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expert reaction to latest Food Standards Agency (FSA) results from its year-long survey of Campylobacter on fresh chickens

The Food Standards Agency (FSA) has released the latest figures from its survey of the levels of Campylobacter present on fresh chickens.

The SMC also has a factsheet on this subject.


Dr Paul Wigley, Professor of Avian Infection and Immunity, University of Liverpool, University of Liverpool, said:

“The data are not surprising and really similar to the previous quarter.

“Although the M&S and 2 Sisters initiative is to be welcomed, there is an issue comparing summer/early autumn data to winter levels which are usually lower in chicken anyway. It is hard to determine whether this is shows success of the interventions or whether this is just normal seasonal variation.”


Dr Andreas Karatzas, food microbiologist, University of Reading, said:

“While there have been some positive strides towards reducing rates of infected chickens, the levels are still worryingly high.

“It is particularly concerning that so many chickens are being sold with bacteria on the outside of the packaging. This hugely increases the risk of cross-contamination to other food in your supermarket trolley or your fridge.

“This problem requires everyone in the food chain, from farmers, to supermarkets, and consumers, to improve practices if we want to cut infection rates. While Campylobacter is the main cause of food poisoning in the UK, it is actually one of the most fragile bacteria we know, and can be killed easily.

“While everyone in the food chain can help to prevent infection, an extra processing step between slaughter and packaging to remove bacteria from the outside of carcasses would make a difference. A move towards better packaging would also help.”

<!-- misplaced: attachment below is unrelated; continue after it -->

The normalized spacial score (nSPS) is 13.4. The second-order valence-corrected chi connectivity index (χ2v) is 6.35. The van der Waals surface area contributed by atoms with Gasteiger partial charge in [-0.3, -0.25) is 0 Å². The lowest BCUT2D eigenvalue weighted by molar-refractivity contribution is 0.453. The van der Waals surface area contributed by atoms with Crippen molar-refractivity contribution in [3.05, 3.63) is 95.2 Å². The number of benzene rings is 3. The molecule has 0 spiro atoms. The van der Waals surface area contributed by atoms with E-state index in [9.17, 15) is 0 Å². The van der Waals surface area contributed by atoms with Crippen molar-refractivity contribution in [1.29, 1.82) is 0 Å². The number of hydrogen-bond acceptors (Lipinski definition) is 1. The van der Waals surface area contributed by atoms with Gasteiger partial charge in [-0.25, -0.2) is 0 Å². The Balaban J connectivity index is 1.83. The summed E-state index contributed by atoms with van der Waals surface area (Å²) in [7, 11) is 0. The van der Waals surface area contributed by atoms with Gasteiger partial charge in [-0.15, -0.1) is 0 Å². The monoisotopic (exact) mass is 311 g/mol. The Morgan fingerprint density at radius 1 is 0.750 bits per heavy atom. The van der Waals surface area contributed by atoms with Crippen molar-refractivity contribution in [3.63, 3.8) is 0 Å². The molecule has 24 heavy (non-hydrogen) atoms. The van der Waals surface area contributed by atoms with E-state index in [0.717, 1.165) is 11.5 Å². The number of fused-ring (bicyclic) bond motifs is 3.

Dr Arnoud van Vliet, Campylobacter Group Research Leader, Institute of Food Research, said:

“The cumulative data from the FSA Retail Survey on Campylobacter show again that the levels of Campylobacter on retail samples are unacceptably high. Although good hygiene and thorough cooking at home and in restaurants should be enough to prevent Campylobacter food poisoning, the responsibility for solving this problem cannot and should not be with consumers alone. Hence it is very positive to see new intervention and prevention measures being tested by joint actions of retailers and poultry producers, and the preliminary data of those interventions look promising. However, continued efforts and vigilance are required from everyone involved in the process, ranging from producers and retailers to consumers, to ensure that all efforts are effective, will give long-term benefits and are economically viable. Science will continue to contribute to these efforts to ensure that interventions are knowledge-led and include an understanding of basic biology of Campylobacter.”


Prof. Chris Elliott, Chair of Food Safety, and Director of the Institute for Global Food Security, Queen’s University Belfast, said:

“The overall numbers of Camplyobacter positives has not changed markedly from the last set published by the FSA. This is not surprising as tacking this serious problem will require a series of changes to be implemented industry wide. The promising results published by M&S are a very clear indication that no single measure will address the problem and a holistic approach is the one most likely to succeed. Similar ‘farm to fork’ plans need to be developed across the entire industry.  It should also not be forgotten that we consume a lot of chicken produce via the food service sector and their role in developing measures to reduce human exposure to the bacteria will also be crucial if we want to see a reduction in the number of cases of food poisoning each year. Our responsibility to ensure, as consumers, we store, prepare and cook chicken properly will be another hugely important part of the way we collectively deal with a very difficult issue.”




Declared interests

Dr Arnoud van Vliet receives strategic funding from the Biotechnology and Biological Sciences Research Council. He also leads a consortium project funded by the Food Standards Agency to investigate the molecular epidemiology of Campylobacter coli.

Prof. Chris Elliott authored the government-commissioned Elliott review into the integrity and assurance of food supply networks.

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